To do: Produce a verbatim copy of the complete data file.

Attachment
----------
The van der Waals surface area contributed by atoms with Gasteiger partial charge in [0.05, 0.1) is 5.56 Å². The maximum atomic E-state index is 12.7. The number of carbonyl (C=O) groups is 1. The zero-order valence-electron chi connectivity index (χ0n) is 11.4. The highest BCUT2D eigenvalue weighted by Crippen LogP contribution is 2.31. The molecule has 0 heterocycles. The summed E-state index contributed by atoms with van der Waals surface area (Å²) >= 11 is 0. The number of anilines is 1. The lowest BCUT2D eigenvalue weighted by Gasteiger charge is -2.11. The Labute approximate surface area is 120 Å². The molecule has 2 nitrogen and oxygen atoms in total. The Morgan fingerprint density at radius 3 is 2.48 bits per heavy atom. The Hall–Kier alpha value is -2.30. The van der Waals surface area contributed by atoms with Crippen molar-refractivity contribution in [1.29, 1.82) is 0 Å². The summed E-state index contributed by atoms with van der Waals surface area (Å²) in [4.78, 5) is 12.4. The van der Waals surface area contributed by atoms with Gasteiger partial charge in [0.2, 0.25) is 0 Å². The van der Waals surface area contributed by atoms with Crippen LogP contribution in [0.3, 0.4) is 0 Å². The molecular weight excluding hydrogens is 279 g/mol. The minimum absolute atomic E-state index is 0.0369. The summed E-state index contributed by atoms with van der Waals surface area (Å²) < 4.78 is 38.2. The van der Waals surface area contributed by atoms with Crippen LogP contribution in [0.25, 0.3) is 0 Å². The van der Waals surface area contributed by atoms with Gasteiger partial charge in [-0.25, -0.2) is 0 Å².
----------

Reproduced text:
The van der Waals surface area contributed by atoms with Gasteiger partial charge in [0.05, 0.1) is 5.56 Å². The maximum atomic E-state index is 12.7. The number of carbonyl (C=O) groups is 1. The zero-order valence-electron chi connectivity index (χ0n) is 11.4. The highest BCUT2D eigenvalue weighted by Crippen LogP contribution is 2.31. The molecule has 0 heterocycles. The summed E-state index contributed by atoms with van der Waals surface area (Å²) >= 11 is 0. The number of anilines is 1. The lowest BCUT2D eigenvalue weighted by Gasteiger charge is -2.11. The Labute approximate surface area is 120 Å². The molecule has 2 nitrogen and oxygen atoms in total. The Morgan fingerprint density at radius 3 is 2.48 bits per heavy atom. The Hall–Kier alpha value is -2.30. The van der Waals surface area contributed by atoms with Crippen molar-refractivity contribution in [1.29, 1.82) is 0 Å². The summed E-state index contributed by atoms with van der Waals surface area (Å²) in [4.78, 5) is 12.4. The van der Waals surface area contributed by atoms with Gasteiger partial charge in [0.2, 0.25) is 0 Å². The van der Waals surface area contributed by atoms with Crippen LogP contribution in [0.3, 0.4) is 0 Å². The molecular weight excluding hydrogens is 279 g/mol. The minimum absolute atomic E-state index is 0.0369. The summed E-state index contributed by atoms with van der Waals surface area (Å²) < 4.78 is 38.2. The van der Waals surface area contributed by atoms with Crippen LogP contribution in [0.25, 0.3) is 0 Å². The van der Waals surface area contributed by atoms with Gasteiger partial charge in [-0.25, -0.2) is 0 Å².